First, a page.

UX-Driven Innovation

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When UX strategy drives innovation, the end result is more than technical capability and beautiful interfaces: it is an experience differentiated by helping people surpass their goals and exceeding …

When UX strategy drives innovation, the end result is more than technical capability and beautiful interfaces: it is an experience differentiated by helping people surpass their goals and exceeding their expectations while delivering engaging, motivating, enjoyable, and memorable experiences. How can we plan and work toward new products and services while keeping the user in mind? How can we adopt and implement UX strategy? And, most importantly, how can we change the way we identify and pursue new opportunities so that we are leading the pack rather than chasing the competition? Take UX out of the design studio and include it in strategic research and planning to drive innovation in your business.

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  • 1. 2UX Thinking | DaveHogue.com
  • 2. High hopes are being pinned on UX
  • 3. It’s more than interfaces,
  • 4. It’s also more than products and services,
  • 5. It’s about experiences.
  • 6. They understand their customers very well.
  • 7. A story of one client…
  • 8. Founded in 1960, JELD-WEN employs approximately 20,000 people worldwide and has window and door manufacturing and distribution locations across the United States and in more than 20 countries. And they had a weak digital presence.
  • 9. They needed digital services that could serve: Architects Builders Designers Homeowners And which could compete effectively.
  • 10. The client had key business goals: Tell the product story Sell products Support collaboration Improve the brand But we were less clear about the users’ needs.
  • 11. There were opportunities to innovate: Smartphones and tablets In-store experiences Reaching homeowners directly Mass customization But we did not know exactly what or how.
  • 12. Enter UX But first, let’s take a moment to discuss innovation.
  • 13. Invent Do something never done before.
  • 14. 1973 Martin Cooper Motorola
  • 15. Increment Nudge what we already have.
  • 16. 1990s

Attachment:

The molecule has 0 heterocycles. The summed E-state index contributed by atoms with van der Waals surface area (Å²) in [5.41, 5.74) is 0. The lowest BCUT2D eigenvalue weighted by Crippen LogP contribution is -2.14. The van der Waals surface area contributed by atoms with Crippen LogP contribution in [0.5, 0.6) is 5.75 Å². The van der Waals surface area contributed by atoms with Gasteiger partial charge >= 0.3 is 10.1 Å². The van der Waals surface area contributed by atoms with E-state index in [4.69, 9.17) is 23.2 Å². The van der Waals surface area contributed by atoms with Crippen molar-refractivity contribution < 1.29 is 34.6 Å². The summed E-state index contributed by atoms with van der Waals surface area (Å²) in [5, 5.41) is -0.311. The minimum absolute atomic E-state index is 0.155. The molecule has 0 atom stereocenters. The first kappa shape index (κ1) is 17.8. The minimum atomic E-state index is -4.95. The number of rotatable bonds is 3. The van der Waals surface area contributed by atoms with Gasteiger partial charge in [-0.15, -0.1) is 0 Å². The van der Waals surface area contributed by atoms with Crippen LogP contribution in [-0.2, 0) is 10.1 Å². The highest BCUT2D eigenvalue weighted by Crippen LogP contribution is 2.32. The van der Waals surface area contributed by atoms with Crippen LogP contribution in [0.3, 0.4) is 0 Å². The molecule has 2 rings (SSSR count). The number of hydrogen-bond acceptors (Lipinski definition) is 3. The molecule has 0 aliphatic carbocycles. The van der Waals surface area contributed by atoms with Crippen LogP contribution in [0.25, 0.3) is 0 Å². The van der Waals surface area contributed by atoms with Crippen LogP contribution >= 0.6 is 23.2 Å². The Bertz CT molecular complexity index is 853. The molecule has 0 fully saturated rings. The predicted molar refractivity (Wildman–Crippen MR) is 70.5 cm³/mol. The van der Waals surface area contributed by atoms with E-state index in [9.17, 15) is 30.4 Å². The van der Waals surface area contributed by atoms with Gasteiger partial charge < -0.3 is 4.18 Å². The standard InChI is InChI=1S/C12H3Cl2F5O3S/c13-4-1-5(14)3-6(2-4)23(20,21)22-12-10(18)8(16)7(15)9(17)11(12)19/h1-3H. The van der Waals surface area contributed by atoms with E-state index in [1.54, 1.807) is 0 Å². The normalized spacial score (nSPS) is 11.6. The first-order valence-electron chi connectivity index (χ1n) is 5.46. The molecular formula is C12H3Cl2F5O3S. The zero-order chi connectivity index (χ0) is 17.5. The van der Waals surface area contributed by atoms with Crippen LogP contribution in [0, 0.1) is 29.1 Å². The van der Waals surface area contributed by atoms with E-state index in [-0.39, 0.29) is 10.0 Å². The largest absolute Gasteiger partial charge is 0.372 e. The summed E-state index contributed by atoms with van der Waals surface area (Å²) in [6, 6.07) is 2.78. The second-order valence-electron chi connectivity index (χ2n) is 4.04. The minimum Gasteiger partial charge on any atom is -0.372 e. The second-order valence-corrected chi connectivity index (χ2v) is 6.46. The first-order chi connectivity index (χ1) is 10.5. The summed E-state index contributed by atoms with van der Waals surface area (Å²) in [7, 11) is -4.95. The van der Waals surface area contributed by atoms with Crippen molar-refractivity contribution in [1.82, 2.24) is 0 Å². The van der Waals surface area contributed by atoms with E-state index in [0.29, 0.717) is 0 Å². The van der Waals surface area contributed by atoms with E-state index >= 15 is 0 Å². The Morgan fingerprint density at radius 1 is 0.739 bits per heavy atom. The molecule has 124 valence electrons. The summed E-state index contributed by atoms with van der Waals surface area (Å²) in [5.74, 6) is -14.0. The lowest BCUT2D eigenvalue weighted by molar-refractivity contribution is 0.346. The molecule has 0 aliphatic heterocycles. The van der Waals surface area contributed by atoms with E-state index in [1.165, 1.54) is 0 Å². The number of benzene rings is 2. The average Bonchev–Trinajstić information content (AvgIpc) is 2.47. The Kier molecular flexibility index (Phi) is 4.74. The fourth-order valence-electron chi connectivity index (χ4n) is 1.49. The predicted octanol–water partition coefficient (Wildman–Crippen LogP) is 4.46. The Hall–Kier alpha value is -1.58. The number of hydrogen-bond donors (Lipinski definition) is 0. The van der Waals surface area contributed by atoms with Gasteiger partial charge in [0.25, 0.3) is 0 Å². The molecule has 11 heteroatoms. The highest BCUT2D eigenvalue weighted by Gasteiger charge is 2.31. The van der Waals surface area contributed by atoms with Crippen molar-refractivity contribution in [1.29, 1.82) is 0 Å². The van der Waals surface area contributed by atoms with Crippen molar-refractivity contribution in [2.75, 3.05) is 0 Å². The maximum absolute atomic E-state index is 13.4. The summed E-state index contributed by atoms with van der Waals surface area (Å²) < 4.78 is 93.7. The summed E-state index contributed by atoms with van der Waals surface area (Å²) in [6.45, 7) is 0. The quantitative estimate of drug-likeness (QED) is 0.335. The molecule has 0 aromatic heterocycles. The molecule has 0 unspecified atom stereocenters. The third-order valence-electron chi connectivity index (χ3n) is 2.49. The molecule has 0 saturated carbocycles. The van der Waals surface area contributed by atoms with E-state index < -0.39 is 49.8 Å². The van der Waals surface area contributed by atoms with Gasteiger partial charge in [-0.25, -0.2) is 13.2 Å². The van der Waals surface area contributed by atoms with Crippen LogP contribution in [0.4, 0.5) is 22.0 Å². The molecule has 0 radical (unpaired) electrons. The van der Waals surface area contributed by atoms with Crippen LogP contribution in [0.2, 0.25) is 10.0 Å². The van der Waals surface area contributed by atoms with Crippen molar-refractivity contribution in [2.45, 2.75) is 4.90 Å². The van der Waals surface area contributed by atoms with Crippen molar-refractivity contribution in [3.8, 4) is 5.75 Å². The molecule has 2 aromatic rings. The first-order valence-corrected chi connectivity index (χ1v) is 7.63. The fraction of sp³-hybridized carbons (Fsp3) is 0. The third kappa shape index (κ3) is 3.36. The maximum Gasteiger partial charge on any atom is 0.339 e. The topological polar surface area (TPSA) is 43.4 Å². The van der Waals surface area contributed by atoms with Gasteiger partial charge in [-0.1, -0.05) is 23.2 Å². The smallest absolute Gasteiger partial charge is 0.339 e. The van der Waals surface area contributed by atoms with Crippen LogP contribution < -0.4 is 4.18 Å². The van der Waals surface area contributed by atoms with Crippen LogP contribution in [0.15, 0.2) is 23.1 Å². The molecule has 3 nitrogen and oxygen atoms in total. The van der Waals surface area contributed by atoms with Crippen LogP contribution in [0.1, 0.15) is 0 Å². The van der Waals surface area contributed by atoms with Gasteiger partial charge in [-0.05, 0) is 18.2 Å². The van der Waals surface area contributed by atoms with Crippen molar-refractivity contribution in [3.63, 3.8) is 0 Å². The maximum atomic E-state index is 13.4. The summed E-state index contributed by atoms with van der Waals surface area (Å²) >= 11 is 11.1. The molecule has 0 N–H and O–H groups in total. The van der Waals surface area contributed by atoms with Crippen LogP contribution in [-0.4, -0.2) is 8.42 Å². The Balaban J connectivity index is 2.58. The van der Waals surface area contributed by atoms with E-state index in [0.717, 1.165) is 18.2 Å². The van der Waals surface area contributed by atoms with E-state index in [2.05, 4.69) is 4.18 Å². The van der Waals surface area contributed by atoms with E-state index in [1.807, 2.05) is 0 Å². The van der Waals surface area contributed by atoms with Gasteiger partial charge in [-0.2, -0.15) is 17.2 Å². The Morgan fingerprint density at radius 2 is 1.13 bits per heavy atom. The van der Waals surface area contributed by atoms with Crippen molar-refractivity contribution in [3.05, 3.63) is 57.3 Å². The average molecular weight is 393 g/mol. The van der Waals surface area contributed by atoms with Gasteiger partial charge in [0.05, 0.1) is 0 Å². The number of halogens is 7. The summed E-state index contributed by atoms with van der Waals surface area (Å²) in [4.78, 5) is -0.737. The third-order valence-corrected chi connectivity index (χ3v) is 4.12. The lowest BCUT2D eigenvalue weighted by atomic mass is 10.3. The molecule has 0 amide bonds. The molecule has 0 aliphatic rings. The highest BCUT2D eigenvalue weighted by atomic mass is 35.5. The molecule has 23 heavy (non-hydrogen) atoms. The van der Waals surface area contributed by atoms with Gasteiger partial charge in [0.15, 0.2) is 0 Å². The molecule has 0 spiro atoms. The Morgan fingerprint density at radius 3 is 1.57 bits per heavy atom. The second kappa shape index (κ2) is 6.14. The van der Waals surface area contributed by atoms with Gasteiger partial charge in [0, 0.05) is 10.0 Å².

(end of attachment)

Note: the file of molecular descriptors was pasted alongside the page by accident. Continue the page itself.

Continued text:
• 17. Innovate Do something significantly better.
  • 18. 2007
  • 19. How can UX lead to innovation?
  • 20. Understand Study and reveal the needs and expectations of the user. Advocate Meet the business needs and operate within the technical constraints. Optimize Maximize the value of the product vs. the pain of using it. UX focuses on the user
  • 21. Identify & Define What is the problem we should be solving? Frame What is the proper perspective to best understand the problem? Represent What is the best way to clearly communicate the problem? UX solves problems
  • 22. Liaison Communicate among users, business owners, and technologists. Consensus Drive toward a shared understanding of the problem. Value Acknowledge the benefits to users and the business. UX translates
  • 23. But…
  • 24. UX does not need to drive innovation.
  • 25. UX should facilitate innovation.
  • 26. The best solutions emerge from collaboration.
  • 27. If it takes a team, then why…
  • 28. … is it so hard for UX to get a seat?
  • 29. Ignorance Lack of understanding about the role and contributions of UX.
  • 30. Poverty No resources, processes, time, or team.
  • 31. Subordinate UX is told what to do after the key decisions have been made.
  • 32. Hubris We already know our customers and what they need.
  • 33. Misalignment Lack of communication and engagement among inter-dependent groups.
  • 34. Fiefdoms Organizational compartmentalization and lack of a holistic culture.
  • 35. Inward Focus Decisions are made only from the perspective of the business.
  • 36. Ego One person in power already has all of the best ideas and solutions.
  • 37. There were some challenges: No resources, processes, or team Focused on the business (not the users) No research on the users Old technology We would be starting from scratch.
  • 38. If it takes a team, how does UX fit in?
  • 39. Traditional Do we have a solution? Waterfall-y Lean Do we have the right solution? Iterate-y Agile Do we have the best solution? Sprint-y Philosophical Approaches
  • 40. Many ways to approach UX…
  • 41. If we look closely…
  • 42. 1. Research 2. Problem-Solving 3. Design 4. Prototyping & Testing 5. Iteration 6. Collaboration 7. Strategic Planning We see similarities
  • 43. If it takes a team, what does UX bring?